Back in 2010, I hadn’t heard of roller derby. My uni friend hadn’t really either BUT she had heard of a new film staring Ellen Page directed by Drew Barrymore and wanted to see. My sister was working at Odeon at the time and her friend at work happened to be friends with roller derby players. They made an appearance at the cinema to promote the film, there was a bits of free merchandise handed out and the promise that this was going to be a great film and the beginning of something new and fun.

I’m not sure if this was before or after the film was released but my Uni friend and I become obsessed with roller derby, from going to our very first game or bout as its called. We even started to back a team, the Steam Rollers, we tried to go all league games, even the championship. My friend was so invested in the sport she even bought the gear; skates, helmet and protection pads. We loved the film, I couldn’t stop listening to the soundtrack and was very eager to get my hands on the DVD when it finally came out.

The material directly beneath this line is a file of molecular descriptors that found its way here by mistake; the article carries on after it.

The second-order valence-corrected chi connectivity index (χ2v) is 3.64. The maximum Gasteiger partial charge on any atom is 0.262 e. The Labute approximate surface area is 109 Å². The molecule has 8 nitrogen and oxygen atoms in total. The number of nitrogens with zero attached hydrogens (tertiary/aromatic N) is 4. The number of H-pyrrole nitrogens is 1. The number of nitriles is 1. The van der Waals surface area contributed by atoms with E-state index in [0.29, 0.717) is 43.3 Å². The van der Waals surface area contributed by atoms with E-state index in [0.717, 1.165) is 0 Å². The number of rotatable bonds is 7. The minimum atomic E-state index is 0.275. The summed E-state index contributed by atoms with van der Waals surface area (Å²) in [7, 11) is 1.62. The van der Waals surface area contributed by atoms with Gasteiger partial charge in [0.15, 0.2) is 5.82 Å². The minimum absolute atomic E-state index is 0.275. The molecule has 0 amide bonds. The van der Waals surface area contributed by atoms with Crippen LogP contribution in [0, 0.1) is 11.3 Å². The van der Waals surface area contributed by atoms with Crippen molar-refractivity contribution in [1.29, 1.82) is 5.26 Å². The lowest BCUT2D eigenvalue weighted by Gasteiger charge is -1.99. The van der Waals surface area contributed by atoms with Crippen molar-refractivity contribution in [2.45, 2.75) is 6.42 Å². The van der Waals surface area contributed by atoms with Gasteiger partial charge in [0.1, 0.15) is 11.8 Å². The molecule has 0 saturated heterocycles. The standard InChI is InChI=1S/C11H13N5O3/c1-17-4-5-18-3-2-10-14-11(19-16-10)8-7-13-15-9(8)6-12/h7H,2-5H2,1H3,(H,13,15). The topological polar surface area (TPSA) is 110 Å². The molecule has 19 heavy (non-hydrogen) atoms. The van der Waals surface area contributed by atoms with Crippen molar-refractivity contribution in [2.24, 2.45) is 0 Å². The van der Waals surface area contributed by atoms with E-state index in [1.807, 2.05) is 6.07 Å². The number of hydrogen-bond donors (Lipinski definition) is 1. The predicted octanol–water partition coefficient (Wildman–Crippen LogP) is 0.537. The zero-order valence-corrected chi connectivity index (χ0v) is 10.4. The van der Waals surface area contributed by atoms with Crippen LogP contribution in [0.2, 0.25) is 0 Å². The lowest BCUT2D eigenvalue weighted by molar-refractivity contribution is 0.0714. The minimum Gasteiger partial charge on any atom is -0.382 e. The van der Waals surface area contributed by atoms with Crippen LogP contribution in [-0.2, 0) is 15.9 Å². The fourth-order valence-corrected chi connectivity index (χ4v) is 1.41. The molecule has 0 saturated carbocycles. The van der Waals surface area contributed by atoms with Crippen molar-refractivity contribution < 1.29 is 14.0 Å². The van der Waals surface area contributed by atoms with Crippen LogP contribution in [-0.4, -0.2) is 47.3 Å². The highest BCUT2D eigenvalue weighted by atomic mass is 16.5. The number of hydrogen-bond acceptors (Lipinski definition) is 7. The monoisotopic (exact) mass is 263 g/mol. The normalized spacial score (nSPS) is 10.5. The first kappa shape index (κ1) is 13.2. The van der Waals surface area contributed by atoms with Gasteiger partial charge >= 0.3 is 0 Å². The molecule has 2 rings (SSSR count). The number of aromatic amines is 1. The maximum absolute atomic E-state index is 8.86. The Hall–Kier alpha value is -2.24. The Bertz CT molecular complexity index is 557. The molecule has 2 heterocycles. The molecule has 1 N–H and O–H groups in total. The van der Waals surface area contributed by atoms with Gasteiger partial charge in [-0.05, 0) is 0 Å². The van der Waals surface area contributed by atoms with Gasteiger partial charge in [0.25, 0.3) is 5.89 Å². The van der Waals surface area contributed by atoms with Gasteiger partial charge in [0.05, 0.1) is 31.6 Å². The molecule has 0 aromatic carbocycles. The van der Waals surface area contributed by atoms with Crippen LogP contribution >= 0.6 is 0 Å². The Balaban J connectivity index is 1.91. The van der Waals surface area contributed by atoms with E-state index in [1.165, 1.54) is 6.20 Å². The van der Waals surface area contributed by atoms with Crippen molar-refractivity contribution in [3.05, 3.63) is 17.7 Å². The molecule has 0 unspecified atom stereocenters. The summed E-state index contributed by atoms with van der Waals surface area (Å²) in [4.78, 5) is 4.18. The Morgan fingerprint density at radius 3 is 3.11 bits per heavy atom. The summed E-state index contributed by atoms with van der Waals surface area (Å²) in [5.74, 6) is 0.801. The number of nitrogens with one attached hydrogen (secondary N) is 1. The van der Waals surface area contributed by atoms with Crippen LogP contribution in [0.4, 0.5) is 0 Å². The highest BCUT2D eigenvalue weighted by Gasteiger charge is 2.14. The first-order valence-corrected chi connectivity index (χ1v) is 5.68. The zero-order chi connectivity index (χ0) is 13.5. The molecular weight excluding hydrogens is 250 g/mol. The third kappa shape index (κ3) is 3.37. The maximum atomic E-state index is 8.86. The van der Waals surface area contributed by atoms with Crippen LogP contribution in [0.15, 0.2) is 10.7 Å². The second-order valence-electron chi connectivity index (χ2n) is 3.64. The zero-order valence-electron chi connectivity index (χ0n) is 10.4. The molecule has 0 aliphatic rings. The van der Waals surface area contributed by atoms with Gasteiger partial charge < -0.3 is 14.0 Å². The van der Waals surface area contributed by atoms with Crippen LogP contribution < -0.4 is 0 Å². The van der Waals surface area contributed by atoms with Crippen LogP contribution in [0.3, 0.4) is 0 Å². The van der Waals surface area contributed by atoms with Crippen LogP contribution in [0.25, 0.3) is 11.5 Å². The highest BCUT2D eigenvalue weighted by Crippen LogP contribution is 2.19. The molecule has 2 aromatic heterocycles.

Towards the end of that year, my friend started to lose interest in the sport, nearly missing one of the big games even. The spell was sort of broken but I understood, she had started dating her new girlfriend and didn’t have time for things like roller derby. I still clung on to the roller derby dream, even when a new team was added to the league I supported. I went to the games with my sister still as she had loved it as much as me. But soon as after those few new champion league games, I too left roller derby behind. Maybe it was due to my final uni year being over, or the depressing thought of having to job hunt in a recession, but the shine of roller derby felt long gone.